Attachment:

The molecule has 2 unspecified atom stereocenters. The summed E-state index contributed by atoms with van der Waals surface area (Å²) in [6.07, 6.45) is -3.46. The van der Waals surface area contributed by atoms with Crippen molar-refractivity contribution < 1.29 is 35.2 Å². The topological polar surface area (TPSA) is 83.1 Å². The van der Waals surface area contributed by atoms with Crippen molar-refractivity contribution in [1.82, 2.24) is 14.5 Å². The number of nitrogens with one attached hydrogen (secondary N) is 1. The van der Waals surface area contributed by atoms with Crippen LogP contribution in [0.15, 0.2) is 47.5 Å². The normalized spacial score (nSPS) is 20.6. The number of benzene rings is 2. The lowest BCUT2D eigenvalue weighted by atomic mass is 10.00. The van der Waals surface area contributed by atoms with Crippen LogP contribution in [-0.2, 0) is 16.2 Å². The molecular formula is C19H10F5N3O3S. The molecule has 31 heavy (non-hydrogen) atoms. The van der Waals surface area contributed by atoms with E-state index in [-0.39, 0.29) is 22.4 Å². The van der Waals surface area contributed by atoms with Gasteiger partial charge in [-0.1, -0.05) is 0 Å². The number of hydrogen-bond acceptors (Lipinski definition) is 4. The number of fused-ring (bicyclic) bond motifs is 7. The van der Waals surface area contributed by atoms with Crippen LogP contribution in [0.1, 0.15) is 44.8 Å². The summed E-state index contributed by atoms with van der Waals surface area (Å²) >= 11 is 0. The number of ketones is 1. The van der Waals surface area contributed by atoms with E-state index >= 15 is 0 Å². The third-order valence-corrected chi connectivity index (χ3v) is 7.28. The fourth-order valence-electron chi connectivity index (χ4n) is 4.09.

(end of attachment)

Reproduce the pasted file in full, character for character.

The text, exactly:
The molecule has 2 unspecified atom stereocenters. The summed E-state index contributed by atoms with van der Waals surface area (Å²) in [6.07, 6.45) is -3.46. The van der Waals surface area contributed by atoms with Crippen molar-refractivity contribution < 1.29 is 35.2 Å². The topological polar surface area (TPSA) is 83.1 Å². The van der Waals surface area contributed by atoms with Crippen molar-refractivity contribution in [1.82, 2.24) is 14.5 Å². The number of nitrogens with one attached hydrogen (secondary N) is 1. The van der Waals surface area contributed by atoms with Crippen LogP contribution in [0.15, 0.2) is 47.5 Å². The normalized spacial score (nSPS) is 20.6. The number of benzene rings is 2. The lowest BCUT2D eigenvalue weighted by atomic mass is 10.00. The van der Waals surface area contributed by atoms with Crippen LogP contribution in [-0.2, 0) is 16.2 Å². The molecular formula is C19H10F5N3O3S. The molecule has 31 heavy (non-hydrogen) atoms. The van der Waals surface area contributed by atoms with E-state index in [-0.39, 0.29) is 22.4 Å². The van der Waals surface area contributed by atoms with Gasteiger partial charge in [-0.1, -0.05) is 0 Å². The number of hydrogen-bond acceptors (Lipinski definition) is 4. The number of fused-ring (bicyclic) bond motifs is 7. The van der Waals surface area contributed by atoms with Crippen LogP contribution in [0.1, 0.15) is 44.8 Å². The summed E-state index contributed by atoms with van der Waals surface area (Å²) >= 11 is 0. The number of ketones is 1. The van der Waals surface area contributed by atoms with E-state index >= 15 is 0 Å². The third-order valence-corrected chi connectivity index (χ3v) is 7.28. The fourth-order valence-electron chi connectivity index (χ4n) is 4.09.